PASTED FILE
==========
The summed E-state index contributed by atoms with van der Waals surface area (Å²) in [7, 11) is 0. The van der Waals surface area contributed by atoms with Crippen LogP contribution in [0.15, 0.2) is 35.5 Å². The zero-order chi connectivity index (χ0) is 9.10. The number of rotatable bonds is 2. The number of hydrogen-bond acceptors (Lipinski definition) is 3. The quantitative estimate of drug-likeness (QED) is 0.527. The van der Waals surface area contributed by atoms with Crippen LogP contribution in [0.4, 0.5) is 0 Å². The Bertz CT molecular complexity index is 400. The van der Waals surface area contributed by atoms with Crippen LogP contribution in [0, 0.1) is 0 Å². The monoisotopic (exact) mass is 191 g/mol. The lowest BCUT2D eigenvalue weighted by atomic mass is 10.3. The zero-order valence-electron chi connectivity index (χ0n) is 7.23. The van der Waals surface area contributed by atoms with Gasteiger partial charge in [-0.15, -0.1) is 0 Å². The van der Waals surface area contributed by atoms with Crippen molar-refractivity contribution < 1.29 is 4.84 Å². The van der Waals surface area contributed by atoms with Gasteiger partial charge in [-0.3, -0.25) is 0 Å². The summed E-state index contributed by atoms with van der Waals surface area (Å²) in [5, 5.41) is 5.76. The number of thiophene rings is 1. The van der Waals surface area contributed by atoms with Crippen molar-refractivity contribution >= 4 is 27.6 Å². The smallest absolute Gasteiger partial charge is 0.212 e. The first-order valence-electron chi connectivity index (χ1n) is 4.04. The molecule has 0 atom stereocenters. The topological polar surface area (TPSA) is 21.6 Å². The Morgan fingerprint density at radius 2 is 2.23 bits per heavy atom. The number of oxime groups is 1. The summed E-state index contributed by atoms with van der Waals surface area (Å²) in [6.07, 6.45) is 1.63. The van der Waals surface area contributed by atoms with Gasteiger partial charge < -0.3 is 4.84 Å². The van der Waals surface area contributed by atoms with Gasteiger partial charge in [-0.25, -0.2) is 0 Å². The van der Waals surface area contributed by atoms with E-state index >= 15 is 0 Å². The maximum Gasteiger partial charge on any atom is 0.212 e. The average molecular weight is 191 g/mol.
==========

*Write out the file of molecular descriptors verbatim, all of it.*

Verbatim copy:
The summed E-state index contributed by atoms with van der Waals surface area (Å²) in [7, 11) is 0. The van der Waals surface area contributed by atoms with Crippen LogP contribution in [0.15, 0.2) is 35.5 Å². The zero-order chi connectivity index (χ0) is 9.10. The number of rotatable bonds is 2. The number of hydrogen-bond acceptors (Lipinski definition) is 3. The quantitative estimate of drug-likeness (QED) is 0.527. The van der Waals surface area contributed by atoms with Crippen LogP contribution in [0.4, 0.5) is 0 Å². The Bertz CT molecular complexity index is 400. The van der Waals surface area contributed by atoms with Crippen LogP contribution in [0, 0.1) is 0 Å². The monoisotopic (exact) mass is 191 g/mol. The lowest BCUT2D eigenvalue weighted by atomic mass is 10.3. The zero-order valence-electron chi connectivity index (χ0n) is 7.23. The van der Waals surface area contributed by atoms with Gasteiger partial charge in [-0.15, -0.1) is 0 Å². The van der Waals surface area contributed by atoms with Crippen molar-refractivity contribution < 1.29 is 4.84 Å². The van der Waals surface area contributed by atoms with Gasteiger partial charge in [-0.3, -0.25) is 0 Å². The summed E-state index contributed by atoms with van der Waals surface area (Å²) in [5, 5.41) is 5.76. The number of thiophene rings is 1. The van der Waals surface area contributed by atoms with Crippen molar-refractivity contribution >= 4 is 27.6 Å². The smallest absolute Gasteiger partial charge is 0.212 e. The first-order valence-electron chi connectivity index (χ1n) is 4.04. The molecule has 0 atom stereocenters. The topological polar surface area (TPSA) is 21.6 Å². The Morgan fingerprint density at radius 2 is 2.23 bits per heavy atom. The number of oxime groups is 1. The summed E-state index contributed by atoms with van der Waals surface area (Å²) in [6.07, 6.45) is 1.63. The van der Waals surface area contributed by atoms with Gasteiger partial charge < -0.3 is 4.84 Å². The van der Waals surface area contributed by atoms with Gasteiger partial charge in [-0.25, -0.2) is 0 Å². The van der Waals surface area contributed by atoms with E-state index >= 15 is 0 Å². The maximum Gasteiger partial charge on any atom is 0.212 e. The average molecular weight is 191 g/mol.